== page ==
5 Important Factors to Consider when Developing a Visitation Schedule

One of the most difficult parts of a divorce, or a break up when children are involved, is making a visitation schedule. In most cases, both parents are going to want to have as much time with the child as possible, which is why conflicts can so easily arise. If both parents work hard to put the best interests of the kids first, however, a good schedule can be made that will work for everyone involved. When creating the schedule, it is important to consider the following five factors and make sure they are properly addressed.

Promotion of Frequent Contact with Each Parent

The most important thing about a visitation schedule is making sure that it is set up in such a way as to promote a strong relationship between the children and each parent. Whenever possible, this means having each parent spend time with the child on a frequent basis. This can be worked out in many different ways, but making sure both parents are spending time with the children each week is ideal. Of course, if one parent lives out of state, this may not be practical.

Scheduling Holidays & Other Important Dates

Every visitation schedule should have a separate section that covers holidays and other important dates, which would take precedence over the normal schedule. Most parents find that splitting up each of the most important holidays each year, and then swapping the next year, is a good compromise. In some situations, however, one parent will have a special connection with a specific holiday. In these situations, it may be helpful to allow that parent to have the child on that holiday every year.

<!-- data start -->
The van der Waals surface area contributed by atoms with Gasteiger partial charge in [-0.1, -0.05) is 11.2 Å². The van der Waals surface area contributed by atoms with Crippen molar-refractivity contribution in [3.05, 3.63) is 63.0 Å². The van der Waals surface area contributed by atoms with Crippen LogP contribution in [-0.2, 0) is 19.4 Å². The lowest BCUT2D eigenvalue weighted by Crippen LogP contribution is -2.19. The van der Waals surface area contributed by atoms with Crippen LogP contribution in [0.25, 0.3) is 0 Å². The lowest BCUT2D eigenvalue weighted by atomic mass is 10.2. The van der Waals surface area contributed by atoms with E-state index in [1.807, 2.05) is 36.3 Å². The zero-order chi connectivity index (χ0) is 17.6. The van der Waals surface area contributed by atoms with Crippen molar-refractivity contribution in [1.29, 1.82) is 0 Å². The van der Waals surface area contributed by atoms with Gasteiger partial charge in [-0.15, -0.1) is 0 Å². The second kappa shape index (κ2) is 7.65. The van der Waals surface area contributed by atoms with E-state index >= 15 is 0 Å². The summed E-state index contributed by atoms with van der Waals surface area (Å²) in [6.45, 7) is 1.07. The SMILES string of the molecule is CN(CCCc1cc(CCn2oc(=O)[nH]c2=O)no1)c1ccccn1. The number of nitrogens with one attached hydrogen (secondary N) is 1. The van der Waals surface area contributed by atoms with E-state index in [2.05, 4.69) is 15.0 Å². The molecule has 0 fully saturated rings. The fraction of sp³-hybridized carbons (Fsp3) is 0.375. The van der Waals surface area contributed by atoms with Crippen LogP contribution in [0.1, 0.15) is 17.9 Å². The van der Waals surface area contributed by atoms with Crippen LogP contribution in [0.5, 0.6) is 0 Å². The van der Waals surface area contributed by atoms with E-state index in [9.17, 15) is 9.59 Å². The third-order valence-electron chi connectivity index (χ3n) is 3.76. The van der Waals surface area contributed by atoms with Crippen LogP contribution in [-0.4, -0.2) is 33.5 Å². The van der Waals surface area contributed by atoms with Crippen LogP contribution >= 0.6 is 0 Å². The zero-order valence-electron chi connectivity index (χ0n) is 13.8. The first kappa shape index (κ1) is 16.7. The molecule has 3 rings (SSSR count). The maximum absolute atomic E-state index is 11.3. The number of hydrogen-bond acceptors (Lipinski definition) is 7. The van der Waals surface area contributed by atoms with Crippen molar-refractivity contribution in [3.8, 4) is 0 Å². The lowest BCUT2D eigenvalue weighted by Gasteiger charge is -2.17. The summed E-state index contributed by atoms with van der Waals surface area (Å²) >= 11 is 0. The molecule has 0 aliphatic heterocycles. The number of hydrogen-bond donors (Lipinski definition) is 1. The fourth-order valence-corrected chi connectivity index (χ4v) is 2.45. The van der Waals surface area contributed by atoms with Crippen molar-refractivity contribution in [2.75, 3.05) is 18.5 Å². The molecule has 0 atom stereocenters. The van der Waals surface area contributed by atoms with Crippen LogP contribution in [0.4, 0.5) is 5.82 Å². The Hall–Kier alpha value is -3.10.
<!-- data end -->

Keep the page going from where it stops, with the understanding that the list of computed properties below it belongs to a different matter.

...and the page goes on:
Transportation Requirements

Even when both parents live relatively close to each other, transportation can be quite a challenge. This becomes especially true as children age and attend school and other events. Identifying who will be responsible for what portion of the transportation now will help avoid conflicts in the future.

Changes as Children Age

The needs of children at the age of 6 months are going to be dramatically different than when they are 6 years old. Adding in specific dates or ages when a visitation agreement will be reviewed and adjusted can help prevent surprises or problems in the future. Key milestones such as when they start school, when they get a driver’s license, or even when a new sibling is born can be great times to discuss changes to a visitation schedule.

Child’s Activities

As children get older they will begin engaging in additional activities that don’t directly involve family. This could be things like cub scouts, sports, clubs, and more. These types of activities are good and healthy, but they will necessarily reduce the amount of time each parent is able to see the child. Taking these activities into account when making a visitation schedule can help ensure each parent is able to spend meaningful time with the children.

Contact Us

If you need help with a visitation schedule, or you just need an attorney to write up an agreement you have already made, please contact us. Amsberry Law Firm has years of experience helping parents work out all types of visitation schedules, and we would be honored to help you as well.

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Written by Amsberry Law Firm

Amsberry Law Firm

Mr. Amsberry is board-certified in labor and employment law by the Texas Board of Legal Specialization. He is a proven litigator who has argued before the United States 5th Circuit Court of Appeals and earned favorable outcomes in complex, precedent-setting employment and civil rights cases. He served as a reservist assistant judge advocate general in the U.S. Army and is a sought-after lecturer and speaker on a range of legal issues.

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